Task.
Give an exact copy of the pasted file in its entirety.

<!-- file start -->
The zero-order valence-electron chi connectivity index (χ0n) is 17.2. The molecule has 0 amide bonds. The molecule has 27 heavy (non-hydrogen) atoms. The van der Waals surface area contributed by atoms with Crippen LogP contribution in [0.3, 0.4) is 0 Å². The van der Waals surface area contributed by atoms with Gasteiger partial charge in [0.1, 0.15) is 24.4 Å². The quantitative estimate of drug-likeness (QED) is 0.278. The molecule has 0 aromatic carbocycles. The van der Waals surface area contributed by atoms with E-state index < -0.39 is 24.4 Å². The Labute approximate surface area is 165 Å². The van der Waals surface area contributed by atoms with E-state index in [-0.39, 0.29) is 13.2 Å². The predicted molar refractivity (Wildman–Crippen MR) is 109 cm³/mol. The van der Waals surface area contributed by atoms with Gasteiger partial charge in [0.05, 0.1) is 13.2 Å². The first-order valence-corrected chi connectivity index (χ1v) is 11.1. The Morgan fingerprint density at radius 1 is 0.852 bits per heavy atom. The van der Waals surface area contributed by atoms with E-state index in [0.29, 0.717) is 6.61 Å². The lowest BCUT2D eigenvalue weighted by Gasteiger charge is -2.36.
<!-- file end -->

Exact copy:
The zero-order valence-electron chi connectivity index (χ0n) is 17.2. The molecule has 0 amide bonds. The molecule has 27 heavy (non-hydrogen) atoms. The van der Waals surface area contributed by atoms with Crippen LogP contribution in [0.3, 0.4) is 0 Å². The van der Waals surface area contributed by atoms with Gasteiger partial charge in [0.1, 0.15) is 24.4 Å². The quantitative estimate of drug-likeness (QED) is 0.278. The molecule has 0 aromatic carbocycles. The van der Waals surface area contributed by atoms with E-state index < -0.39 is 24.4 Å². The Labute approximate surface area is 165 Å². The van der Waals surface area contributed by atoms with E-state index in [-0.39, 0.29) is 13.2 Å². The predicted molar refractivity (Wildman–Crippen MR) is 109 cm³/mol. The van der Waals surface area contributed by atoms with Gasteiger partial charge in [0.05, 0.1) is 13.2 Å². The first-order valence-corrected chi connectivity index (χ1v) is 11.1. The Morgan fingerprint density at radius 1 is 0.852 bits per heavy atom. The van der Waals surface area contributed by atoms with E-state index in [0.29, 0.717) is 6.61 Å². The lowest BCUT2D eigenvalue weighted by Gasteiger charge is -2.36.